For the record, I don’t believe in The Mozart Effect and even if it’s true, I think trying to convince people to listen to classical music for some beneficial effect is wrong and detrimental. So I found this hilarious:
LISZT EFFECT: Child speaks rapidly and extravagantly, but never really says anything important.
BRUCKNER EFFECT: Child speaks v-e-r-y slowly and repeats himself frequently and at length. Gains reputation for profundity.
WAGNER EFFECT: Child becomes a egocentric megalomaniac. May eventually marry his sister.
MAHLER EFFECT: Child continually screams–at great length and volume–that he’s dying.
SCHOENBERG EFFECT: Child never repeats a word until he’s used all the other words in his vocabulary. Sometimes talks backwards. Eventually, people stop listening to him. Child blames them for their inability to understand him.
There are several more, and don’t miss the comments because there are even more.
Note: I first saw some of these on Facebook then Googled it to find more.
Benjamin Franklin was born on January 17, 1706. If you’re my age you probably learned in elementary school that Franklin talked to the French, “discovered electricity,” invented the lighting rod, and wrote a few wise and witty lines, such as “Early to bed and early to rise makes a man healthy, wealthy and wise.” And that was just about all. But, as adults, we have learned that he did quite a bit more than that. One of his many inventions was the glass armonica.
And here is a modern composition for glass armonica and orchestra.
It can be a little embarrassing to admit that you like Elvis Presley. There’s a good chance that someone will assume that you are one of those people. And some of his best songs are neglected in favor of the more catchy, and in some cases annoying, songs. Take, for example, Blue Christmas. (Please!) I absolutely hate, loathe, and despise that song. Maybe if they didn’t play it so much around Christmas. It is not really a Christmas song. It’s a broken-hearted love song that just happens to mention Christmas. (not to mention that the background is seriously annoying which might be the worst thing about it. I usually like Elvis’s background singers but on this one they sound like… well, I can’t think of anything else that bad right now.)
Elvis recorded at least one whole album of Christmas songs but Blue Christmas is the only one you ever hear. Unless you go looking for them yourself. This is one of my favorites, even though I don’t entirely agree with the sentiment. If every day was like Christmas, Christmas would no longer be special. In fact, I think, in some ways, all the wrong ways, every day is like Christmas. Kids no longer have to wait for Christmas to get toys or special treats. Most kids get toys and treats throughout the year, often as bribes to “be good”. And we adults don’t wait to treat ourselves either.
But anyway… sorry for the rant. Here’s the song. I love the gentleness of it.
I know I said I wasn’t going to post anything today but then I read this about the Buffalo Philharmonic and I was intrigued by Kelly’s description of the orchestra as “rather like dark chocolate, deeply rich and complex,” so I went searching on Youtube and found this seasonally appropriate piece that I had not heard before.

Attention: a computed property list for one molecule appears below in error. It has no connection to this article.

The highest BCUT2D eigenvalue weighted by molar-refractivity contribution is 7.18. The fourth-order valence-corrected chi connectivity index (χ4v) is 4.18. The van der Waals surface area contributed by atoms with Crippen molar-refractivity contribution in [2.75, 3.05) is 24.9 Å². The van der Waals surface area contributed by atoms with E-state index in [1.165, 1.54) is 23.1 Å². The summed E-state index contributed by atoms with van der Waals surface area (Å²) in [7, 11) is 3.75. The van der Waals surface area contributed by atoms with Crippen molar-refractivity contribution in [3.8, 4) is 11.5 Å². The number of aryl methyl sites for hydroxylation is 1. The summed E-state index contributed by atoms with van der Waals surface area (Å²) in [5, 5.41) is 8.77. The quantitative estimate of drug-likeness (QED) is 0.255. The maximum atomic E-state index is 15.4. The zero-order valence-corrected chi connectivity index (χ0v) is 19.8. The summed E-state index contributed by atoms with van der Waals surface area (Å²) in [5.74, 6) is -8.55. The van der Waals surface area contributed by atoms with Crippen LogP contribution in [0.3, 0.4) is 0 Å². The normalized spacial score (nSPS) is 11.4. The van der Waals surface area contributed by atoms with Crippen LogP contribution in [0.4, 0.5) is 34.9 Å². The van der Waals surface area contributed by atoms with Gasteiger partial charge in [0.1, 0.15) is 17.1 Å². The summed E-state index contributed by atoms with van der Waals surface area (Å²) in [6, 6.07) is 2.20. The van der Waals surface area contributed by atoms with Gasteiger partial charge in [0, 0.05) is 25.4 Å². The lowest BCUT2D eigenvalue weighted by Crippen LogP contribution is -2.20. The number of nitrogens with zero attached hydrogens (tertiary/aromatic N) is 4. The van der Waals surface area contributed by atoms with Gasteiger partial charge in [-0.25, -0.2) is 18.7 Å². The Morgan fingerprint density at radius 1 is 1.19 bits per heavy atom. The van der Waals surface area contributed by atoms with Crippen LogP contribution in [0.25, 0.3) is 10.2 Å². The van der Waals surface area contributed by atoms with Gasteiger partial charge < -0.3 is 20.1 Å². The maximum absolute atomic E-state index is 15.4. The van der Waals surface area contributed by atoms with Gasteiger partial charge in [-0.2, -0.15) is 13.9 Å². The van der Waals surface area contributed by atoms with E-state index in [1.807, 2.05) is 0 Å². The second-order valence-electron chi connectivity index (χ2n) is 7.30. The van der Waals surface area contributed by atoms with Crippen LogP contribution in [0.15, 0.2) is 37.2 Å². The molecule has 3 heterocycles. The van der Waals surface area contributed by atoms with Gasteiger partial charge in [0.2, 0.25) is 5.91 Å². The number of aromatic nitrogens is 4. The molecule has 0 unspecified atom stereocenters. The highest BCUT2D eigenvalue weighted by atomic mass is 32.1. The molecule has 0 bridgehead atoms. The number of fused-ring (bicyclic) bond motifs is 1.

Poppycock. (I love that word.) I listened to the whole thing and I think it actually made me a little bit tense. That constant droning… it’s like an insect buzzing around the room. So what is the most relaxing tune ever? (IMO, of course) The first that comes to mind is Silent Night as performed by Mannheim Steamroller. As for the most relaxing non-seasonal tune… I’ll have to think about that.
The only one that I have actually heard is MacArthur Park. I guess that makes me… I don’t know… old or something? To be fair to the rest of them (and I really do hate to be fair to any of those) the MacArthur Park lyrics don’t sound nearly as stupid when they’re sung as they do when you read them. At least not to me but I don’t pay all that much attention to lyrics anyway.
It’s strange… I hear the words but the literal meaning doesn’t always get through. The words are just part of the music, like notes. One particularly funny example is Lola. I had been hearing this song for several years and certain words popped out – like “Lola” and “cherry cola” – but most of it just went right past me. Then one day some years back I was driving through Tulsa and this song came on the radio (This was during the years when Tulsa did not have a classical station) and I have no idea why but I actually heard all the lyrics. For the first time I understood what the song is about.
So lyrics don’t really mean all that much to me anyway. I prefer music without any words at all. Or with words in a language I don’t understand. Especially Latin. It’s all about the music.
Bach’s music is, to me, architectural. It is mathematical. Now, to some that might make it sound like the music is clinical and sterile in emotion, but nothing could be further from the truth. Bach’s music often suggests, more than any other composer’s, something cosmic, and his work springs from the deep connections between music and mathematics. It’s the primal sense of wonder that may well be the very first emotion we all experience, that sense of grandeur before a Universe that is vaster than we can conceptualize and yet we have innate abilities to conceptualize a great deal of it. That’s what Bach means to me.
It might be that “writing about music is like dancing about architecture,” but that’s some good writing about music. When you try to write about music it is easy to sound pompous. The best way to is not to write about the music itself but to write about how you feel about the music. And that can be hard too.